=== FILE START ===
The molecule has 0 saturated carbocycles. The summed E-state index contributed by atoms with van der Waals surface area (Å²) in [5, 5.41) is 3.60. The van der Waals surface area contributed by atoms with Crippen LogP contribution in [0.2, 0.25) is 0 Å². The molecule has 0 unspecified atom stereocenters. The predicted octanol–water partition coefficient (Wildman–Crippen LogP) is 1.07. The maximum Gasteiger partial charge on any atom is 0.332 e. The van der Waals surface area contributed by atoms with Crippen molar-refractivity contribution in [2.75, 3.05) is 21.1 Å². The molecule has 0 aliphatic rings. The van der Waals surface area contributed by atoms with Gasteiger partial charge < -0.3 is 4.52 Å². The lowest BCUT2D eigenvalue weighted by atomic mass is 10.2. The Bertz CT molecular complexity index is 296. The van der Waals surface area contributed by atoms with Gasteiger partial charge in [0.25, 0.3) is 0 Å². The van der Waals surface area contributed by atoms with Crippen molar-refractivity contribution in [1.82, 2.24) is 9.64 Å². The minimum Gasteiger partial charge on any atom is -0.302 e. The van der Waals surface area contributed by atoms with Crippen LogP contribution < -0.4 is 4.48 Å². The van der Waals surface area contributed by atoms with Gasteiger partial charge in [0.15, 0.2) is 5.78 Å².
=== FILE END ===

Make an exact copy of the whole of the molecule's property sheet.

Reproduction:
The molecule has 0 saturated carbocycles. The summed E-state index contributed by atoms with van der Waals surface area (Å²) in [5, 5.41) is 3.60. The van der Waals surface area contributed by atoms with Crippen LogP contribution in [0.2, 0.25) is 0 Å². The molecule has 0 unspecified atom stereocenters. The predicted octanol–water partition coefficient (Wildman–Crippen LogP) is 1.07. The maximum Gasteiger partial charge on any atom is 0.332 e. The van der Waals surface area contributed by atoms with Crippen molar-refractivity contribution in [2.75, 3.05) is 21.1 Å². The molecule has 0 aliphatic rings. The van der Waals surface area contributed by atoms with Gasteiger partial charge < -0.3 is 4.52 Å². The lowest BCUT2D eigenvalue weighted by atomic mass is 10.2. The Bertz CT molecular complexity index is 296. The van der Waals surface area contributed by atoms with Gasteiger partial charge in [0.25, 0.3) is 0 Å². The van der Waals surface area contributed by atoms with Crippen molar-refractivity contribution in [1.82, 2.24) is 9.64 Å². The minimum Gasteiger partial charge on any atom is -0.302 e. The van der Waals surface area contributed by atoms with Crippen LogP contribution < -0.4 is 4.48 Å². The van der Waals surface area contributed by atoms with Gasteiger partial charge in [0.15, 0.2) is 5.78 Å².